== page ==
Director – Matthias Schweighöfer, Screenplay – Shay Hatten, Story – Shay Hatten & Zack Snyder, Producers – Wesley Collier, Dan Maag, Matthias Schweighöfer, Deborah Snyder & Zack Snyder, Photography – Bernhard Jasper, Music – Steve Mazzaro & Hans Zimmer, Visual Effects – Mammal Studios (Supervisor – Gregory D. Liegey) & United Production Partners (Supervisor – Martin Dolezal), Special Effects Supervisor – Martin Oberländer, Production Design – Christian Eisele. Production Company – The Stone Quarry/Pantaleon Films.
Matthias Schweighöfer (Ludwig Dieter), Natalie Emmanuel (Gwendoline Starr), Ruby O. Fee (Korina Dominguez), Stuart Martin (Brad Cage), Guz Khan (Rolph), Jonathan Cohen (Delecroix), Noemie Nakai (Beatrix), Christian Steyer (Hans Wagner), Dan Bradford (Big Tough Guy)
Ludwig Dieter is a bank clerk in Potsdam who is obsessed with safecracking. He is fascinated by the legendary Hans Wagner who built a series of safes based on Wagner’s Ring Cycle that are regarded as unbreakable. Dieter posts YouTube videos about Wagner’s safes that nobody views. He then receives a like from one viewer who invites him a meeting. He arrives at the meeting to find a competition is being held among other safecrackers. He enters the competition and proceeds to win. He is then introduced to a group of four people, led by Gwendoline Starr, who are planning to conduct an audacious heist on the three known Wagner safes located in Paris, Prague and St. Moritz all in the space of a day before they are decommissioned. Dieter agrees to join a high-risk operation to break into banks and a casino to crack the safes, which nobody has ever done before. However, their quest faces attention from Interpol and treachery from within, not to mention that the zombie apocalypse has started to occur.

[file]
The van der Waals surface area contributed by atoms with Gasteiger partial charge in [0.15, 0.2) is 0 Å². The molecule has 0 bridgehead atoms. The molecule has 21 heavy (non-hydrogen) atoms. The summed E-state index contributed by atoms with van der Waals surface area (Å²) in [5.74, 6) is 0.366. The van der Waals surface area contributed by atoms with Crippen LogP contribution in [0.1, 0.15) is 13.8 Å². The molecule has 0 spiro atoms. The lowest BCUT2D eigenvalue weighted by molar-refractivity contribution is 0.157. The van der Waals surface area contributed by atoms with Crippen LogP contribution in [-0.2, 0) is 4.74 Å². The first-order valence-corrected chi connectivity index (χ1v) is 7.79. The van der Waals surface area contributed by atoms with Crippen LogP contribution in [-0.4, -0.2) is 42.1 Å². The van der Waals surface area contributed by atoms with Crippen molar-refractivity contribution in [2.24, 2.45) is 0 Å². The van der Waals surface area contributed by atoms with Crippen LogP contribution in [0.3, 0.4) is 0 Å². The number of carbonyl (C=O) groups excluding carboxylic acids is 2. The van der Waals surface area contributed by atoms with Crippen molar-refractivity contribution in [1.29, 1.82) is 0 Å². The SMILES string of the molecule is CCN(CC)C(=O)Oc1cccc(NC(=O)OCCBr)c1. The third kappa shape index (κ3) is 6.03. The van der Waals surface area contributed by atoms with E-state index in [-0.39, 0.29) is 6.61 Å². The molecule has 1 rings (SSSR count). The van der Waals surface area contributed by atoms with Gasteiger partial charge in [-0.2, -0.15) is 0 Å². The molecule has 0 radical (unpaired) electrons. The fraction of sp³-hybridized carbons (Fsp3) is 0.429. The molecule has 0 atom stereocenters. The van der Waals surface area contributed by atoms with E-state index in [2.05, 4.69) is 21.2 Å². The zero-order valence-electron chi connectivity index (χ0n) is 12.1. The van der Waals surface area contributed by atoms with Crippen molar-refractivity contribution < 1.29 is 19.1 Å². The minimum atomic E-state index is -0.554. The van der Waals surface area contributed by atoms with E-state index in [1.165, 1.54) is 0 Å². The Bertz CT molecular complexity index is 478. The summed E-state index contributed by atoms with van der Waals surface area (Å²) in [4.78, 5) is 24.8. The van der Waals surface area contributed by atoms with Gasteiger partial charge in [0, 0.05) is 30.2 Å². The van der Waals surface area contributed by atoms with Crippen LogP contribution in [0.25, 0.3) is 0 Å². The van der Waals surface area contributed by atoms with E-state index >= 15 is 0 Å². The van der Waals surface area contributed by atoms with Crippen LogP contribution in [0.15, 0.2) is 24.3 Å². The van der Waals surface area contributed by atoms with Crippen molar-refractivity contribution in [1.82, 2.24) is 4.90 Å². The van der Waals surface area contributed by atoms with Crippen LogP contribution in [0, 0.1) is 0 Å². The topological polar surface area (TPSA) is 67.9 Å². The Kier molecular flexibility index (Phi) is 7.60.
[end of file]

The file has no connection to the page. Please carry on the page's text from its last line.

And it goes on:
Army of the Dead (2021) was a modest hit for Zack Snyder, released directly to Netflix. In the film, Snyder and his writers attempted an ambitious high-concept reimagining of the Zombie Film by way of the heist film. As always with Snyder’s films, it accrued a mixed response but a generally positive outlook.
The success of Army of the Dead appears to have launched a franchise. Army of the Dead appeared in May of 2021. Six months later in October of the same year, there was the release of Army of Thieves. This is a prequel based around the character of the German safecracker Dieter, who was hired to break into the vault in Las Vegas in Snyder’s film, and backtracks to tells his story. Matthias Schweighöfer who played Dieter reappears in the role here, plus also directs the film. The script is written by Shay Hatten, one of the co-writers of Army of Thieves, while Hatten and Zack Snyder come up with the story and Snyder and his wife Deborah produce the film. Dave Bautista, the star of Army of the Dead, makes a brief uncredited cameo at the very end. Zack Snyder has said he intends other films.
The soundbite comment I was preparing to make with Army of Thieves was “Imagine Ocean’s Eleven (2001) with zombies” – or perhaps even more the first sequel Ocean’s Twelve (2004) that had the Ocean’s team forced to conduct impossible heists of three different European locations. The essential plot of Ocean’s Twelve is repeated here with the addition of zombies. There are all the tropes of the heist film – we get the standard recruitment of a ragtag team each with their own expertise and see them deploying their skills in the course of the operation. There’s the law enforcement hot on their trail and so on. This even gets to be a heist film that punctures the clichés of the genre – with very meta lines where Matthias Schweighöfer asks about whether they are going to see a flash-forward of how things are meant to work.
The great disappointment of Army of Thieves is that it is a heist film but not a zombie film. There are one or two news clips about the zombie apocalypse, one scene where Matthias Schweighöfer imagines being attacked by a zombie girl but that is it. You could easily remove all mention of zombies from the film and it make no difference to anything that happens. So what we are stuck with in the end is an amiable heist film – one with an absurdly improbable set-up and likeable if predictable comic beats – but never anything more than that.